Dremio Jekyll

Using a Data Lake Engine to Create a Scalable and Lightning Fast Data Pipeline

Transcript

Justin Dunham:

Great. Well, hello, everyone. Welcome to the Using a Data Lake Engine to Create a Scalable and Lightning Fast Data Pipeline webinar. We are really excited to chat with you today. We're going to be demoing Dremio a little bit at the end, we'll be talking about modern data pipelines and where Dremio fits into that.

Justin Dunham:

I'll start by introducing our two speakers for today. We'll hit to the next slide here. And so today, you'll be talking with me, Justin Dunham. I'm Senior Director of Strategy here at Dremio. And we also have on the line Doctor Ryan Murray who is a principle consulting engineer here. For anyone who's curious, Doctor Murray's thesis was on the interaction of atoms in intense laser beams. If you have interest in that topic, feel free to email R-Y-M-U-R-R at dremio dotcom after this webinar. But today, we will be talking about data lake engines and data pipelines.

Justin Dunham:

On the next slide, I'm going to tell you quickly about how to ask questions on this webinar. So there are a few buttons you'll see at the bottom of your zoom window. The easiest thing and the best way to make sure we see your question in a timely manner and get to it is to use that Q&A button, and we will be answering questions at the end of the webinar. Feel free to ask as we go along, however.

Justin Dunham:

Using a Data Lake Engine to Create a Scalable and Lightning Fast Data Pipeline

So with that out of the way, I'm going to spend just a couple minutes talking about Dremio the company and our product, the data lake engine. And then I'm going to hand it over to Ryan. So as a quick overview on us, Dremio has been around for a few years, and we are the data lake engine. We're based in California. Customers in all industries use our data lake engine from Microsoft to TransUnion, UBS, NCR, Software AG, who we'll touch on a little bit toward the end of this presentation, and lots of big names all over the world are using the data lake engine to radically simplify their data architecture.

Justin Dunham:

We're also the co-creators of Apache Arrow, if you're familiar with that project, and Apache Arrow is the new standard for columnar and memory analytics. And we're seeing about four, five plus million downloads a month on the Arrow project. So a very exciting thing for us to be a part of.

Justin Dunham:

On the next slide here I'm going to talk to you real quick before I hand it over to Ryan about exactly what a data lake engine is. So Dremio provides an opportunity to take advantage of your data lake storage directly, which opens up all kinds of possibilities for your data architecture. And the first thing that Dremio provides is lightning fast queries directly on that data lake storage.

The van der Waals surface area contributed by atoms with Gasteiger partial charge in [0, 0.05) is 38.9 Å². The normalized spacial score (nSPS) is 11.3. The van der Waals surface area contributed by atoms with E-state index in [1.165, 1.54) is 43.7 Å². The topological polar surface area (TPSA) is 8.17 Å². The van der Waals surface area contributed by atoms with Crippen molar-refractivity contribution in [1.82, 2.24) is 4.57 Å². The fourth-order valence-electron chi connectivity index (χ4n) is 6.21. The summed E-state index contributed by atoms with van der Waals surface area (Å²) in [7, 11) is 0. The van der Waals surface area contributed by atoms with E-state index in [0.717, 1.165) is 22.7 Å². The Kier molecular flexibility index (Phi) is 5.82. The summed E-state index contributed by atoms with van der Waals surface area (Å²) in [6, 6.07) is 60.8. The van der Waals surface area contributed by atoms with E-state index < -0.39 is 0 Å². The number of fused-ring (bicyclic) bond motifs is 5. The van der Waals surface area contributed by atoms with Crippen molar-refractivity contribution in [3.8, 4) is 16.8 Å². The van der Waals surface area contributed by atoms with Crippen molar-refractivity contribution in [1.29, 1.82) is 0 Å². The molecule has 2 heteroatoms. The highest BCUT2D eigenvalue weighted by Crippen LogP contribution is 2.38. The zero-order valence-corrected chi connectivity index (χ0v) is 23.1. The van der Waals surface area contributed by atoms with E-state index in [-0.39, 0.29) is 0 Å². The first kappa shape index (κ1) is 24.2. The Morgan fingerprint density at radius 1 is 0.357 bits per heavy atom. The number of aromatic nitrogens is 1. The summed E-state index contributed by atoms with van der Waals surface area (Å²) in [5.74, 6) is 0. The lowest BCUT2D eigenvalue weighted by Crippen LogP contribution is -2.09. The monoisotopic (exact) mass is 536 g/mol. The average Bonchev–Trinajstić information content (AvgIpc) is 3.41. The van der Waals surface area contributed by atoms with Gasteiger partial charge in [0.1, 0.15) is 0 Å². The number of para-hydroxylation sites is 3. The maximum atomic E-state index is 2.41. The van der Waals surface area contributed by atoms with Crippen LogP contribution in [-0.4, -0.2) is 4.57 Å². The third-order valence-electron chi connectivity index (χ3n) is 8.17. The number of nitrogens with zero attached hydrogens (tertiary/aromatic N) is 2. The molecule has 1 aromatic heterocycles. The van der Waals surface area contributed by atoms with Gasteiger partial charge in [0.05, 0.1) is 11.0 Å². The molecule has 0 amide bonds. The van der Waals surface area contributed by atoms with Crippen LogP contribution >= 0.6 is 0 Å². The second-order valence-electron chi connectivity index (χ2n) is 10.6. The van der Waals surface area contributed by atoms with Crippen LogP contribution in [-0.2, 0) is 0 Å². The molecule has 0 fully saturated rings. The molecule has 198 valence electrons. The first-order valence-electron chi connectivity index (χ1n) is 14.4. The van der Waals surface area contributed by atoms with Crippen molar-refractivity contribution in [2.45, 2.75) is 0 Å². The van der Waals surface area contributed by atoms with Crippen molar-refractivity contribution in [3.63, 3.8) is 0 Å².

Justin Dunham:

Ryan will talk a little bit more about this in a bit. But we obviate the need for a lot of ETL, data warehousing, all of those things, because what we've seen in the past is folks need to add a lot of layers and a lot of mashinations just to make data in their data lake storage useful. So we actually let people interface directly with that data lake storage, and we make it super, super fast. And we also add a self-service semantic layer, so we make it really easy for people using Tableau, Power BI, Python R, a whole range of your favorite data science and VI tools to access that data directly in your data lake and for that to be performant without having to worry about all the implementation details and where things are kept and so on.

Justin Dunham:

There are a couple other things that we provide, as well here too, that I'll talk about before I hand things over to Ryan. So one thing that's exciting for a lot of our customers is that we also do live joins between your data lake storage and lots and lots of other database and storage services, you have to further reduce the need for ETL. So if you are interested in multi-cloud strategy, use Dremio to do joins between S3 and Azure data lake storage. If you have data stored in Oracle or Sequel Server, use Dremio to join those databases to your data lake storage and still get lightning fast query speed.

Justin Dunham:

Even non-relational databases, storage services, and data warehouses, so if you have things, you've ETLed some things into Redshift of Snowflake but you still have a lot of data in your data lake, Dremio can still help you with that architecture and provide a lot of these benefits to you.

Justin Dunham:

Using a Data Lake Engine to Create a Scalable and Lightning Fast Data Pipeline

And lastly, one of the things that we really believe in at Dremio is openness and flexibility, and one of the things that we love about using Dremio directly on your data lake storage is that you continue to control the data. It's in your storage. You deploy Dremio on your infrastructure, and you continue to keep data in open source formats in your account, your data center.

Justin Dunham:

So that's a quick overview of what the data lake engine is, and I'm going to go ahead and hand it over to Ryan to talk about what we wanted to talk about in today's webinar. Ryan, over to you.

Ryan Murray:

Hey, everyone. Thanks a lot, Justin. For those of who are planning to ask me about my thesis, it's been 10 years, so I'm not going to be able to help you very much with that. Anyway, before we go any further, let's start out with what do we mean by data lake, or a data pipeline?